There is no magic to fried chicken. Most people don't cook it for the same reason they don't make their own burritos. They have grown up in a world with free-flowing fried chicken at every turn.
Fried chicken has always been a treat, but it was never supposed to be complicated: just chicken parts shaken up in a bag with seasoned flour, then fried in whatever fat is handy.
Now to the hows and whys.
First, the pan. You do not need a deep fryer, a chicken fryer or a large pot. Homemade fried chicken is the province of the cast-iron skillet. The oil will remain under control at all times so long as it comes only halfway up the sides of the skillet, which should be at least 2 inches high. Do not follow the amounts of oil given in recipes; follow your eye instead.
Then, the chicken. It is difficult today to find a chicken small enough to fry, by traditional standards. A chicken under 3 pounds can be cut into the usual eight pieces. But in order to avoid dry Air Jordan-size breast pieces, anything over 3 pounds should have the breast half hacked in two.
The chicken must not be refrigerator-cold when it goes into the pan.
Next, the crust. Another life-changing event for me was the discovery of Southern Living's Best Fried Chicken recipe.There is no buttermilk, no paprika, no bread crumbs or breakfast cereal, and no messy double-dipping. There is one coat of seasoned flour; that's it.
This chicken is simple, irresistible and relies on thorough and thoughtful frying, not fireworks. Covering and uncovering the pan traps the heat and renders out fat and water from the skin, making it elegantly thin and crisp.
Then, the oil. It does not take gallons of oil to make fried chicken. Peanut oil is a traditional choice for Southern cooks; grape seed can get very hot without burning, leaving fewer murky dark bits on the bottom of the pan waiting to stick themselves to your golden chicken.
A dollop of bacon drippings provides incomparable flavor, and corn oil can impart a bit of buttered-popcorn flavor.
Many traditional Southern cooks have used Crisco, but for frying, the hydrogenation that makes Crisco useful for crusts and biscuits, is irrelevant.
Finally, the aftermath. Many an ecstatic moment has been ruined by biting into hot fried chicken. It should never be eaten hot. When fried chicken comes out of the oil, the steam-cooking inside the crust needs to be completed, the juices need to redistribute and the volcanic heat of the crust needs to subside. It can be drained on paper bags or paper towels.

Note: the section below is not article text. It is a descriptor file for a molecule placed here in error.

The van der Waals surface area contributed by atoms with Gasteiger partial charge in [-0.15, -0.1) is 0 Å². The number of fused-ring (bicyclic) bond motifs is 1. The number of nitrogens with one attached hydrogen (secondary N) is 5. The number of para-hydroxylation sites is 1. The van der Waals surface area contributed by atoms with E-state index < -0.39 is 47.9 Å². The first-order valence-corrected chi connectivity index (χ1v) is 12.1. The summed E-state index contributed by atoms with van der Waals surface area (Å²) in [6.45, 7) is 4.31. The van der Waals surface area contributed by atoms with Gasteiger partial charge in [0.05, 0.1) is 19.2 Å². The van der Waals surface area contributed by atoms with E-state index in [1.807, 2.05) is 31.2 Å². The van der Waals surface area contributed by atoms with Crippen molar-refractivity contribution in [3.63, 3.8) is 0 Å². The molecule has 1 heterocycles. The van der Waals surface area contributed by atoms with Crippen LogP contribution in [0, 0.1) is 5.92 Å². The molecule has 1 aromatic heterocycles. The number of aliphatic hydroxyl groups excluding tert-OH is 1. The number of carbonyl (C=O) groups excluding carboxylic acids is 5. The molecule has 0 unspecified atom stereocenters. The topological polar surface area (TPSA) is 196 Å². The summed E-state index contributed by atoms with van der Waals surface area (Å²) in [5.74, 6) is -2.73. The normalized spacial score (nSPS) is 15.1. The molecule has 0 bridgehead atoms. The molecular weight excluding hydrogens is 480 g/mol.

The true function of the coating -- be it flour, batter or Cap'n Crunch -- is to form a tight seal around the meat. The seal is created when the crust is fried in the oil at high temperature; the meat inside is not fried at all, but it is steaming in its own trapped moisture. This I found amazing. This also explains why frying works well for wet foods like zucchini, fish, shrimp and chicken, and not for, say, beets and beefsteak.
SOUTHERN LIVING'S BEST FRIED CHICKEN
1 tablespoon plus 1 teaspoon salt
1 chicken with skin, about 2 1/2 pounds, cut up into 8 pieces (see note)
1 teaspoon black pepper
1 cup all-purpose flour
2 cups vegetable oil, like grape seed, peanut or canola (do not use olive oil)
1/4 cup bacon drippings (or use more oil)
1. Combine 1 tablespoon salt with 3 quarts water in a large bowl or container. Add chicken, cover and refrigerate 8 hours or overnight. Drain, rinse with cold water and pat dry.
2. Stir together remaining 1 teaspoon salt and the black pepper. Sprinkle half the mixture evenly over chicken.
3. In a large sealable plastic bag, combine remaining pepper mixture and flour. Add 2 pieces chicken to bag and shake well to coat. Remove chicken pieces, shaking off extra flour, and set aside. Repeat with remaining chicken.
4. Take a large (10- or 12-inch) cast-iron skillet or chicken fryer, for which you have a lid, and fit with a candy or deep-frying thermometer. Add oil and bacon drippings and heat to 360 degrees over medium heat; the oil will ripple and possibly give off a few wisps of smoke.
5. Using tongs, immediately add chicken pieces, skin side down (work in batches if necessary to avoid crowding pan). The oil will drop to about 325 degrees, where it should stay; adjust heat so that oil is bubbling gently around the pieces. Cover and cook 6 minutes; uncover and cook 9 minutes. Turn chicken pieces; cover and cook 6 minutes. Uncover and cook another 5 to 9 minutes, depending on size of pieces. If necessary for even browning, turn pieces over a few times toward the end.
6. Drain on paper towels or paper bags. Let cool at least 20 minutes before serving.
Note: If chicken is larger than 2 1/2 pounds, use a large heavy knife to cut each breast-half in half again, making 10 pieces in total. Yield: 4 servings.
Adapted from "The Way to Fry" by Norman King (Oxmoor House, 2013))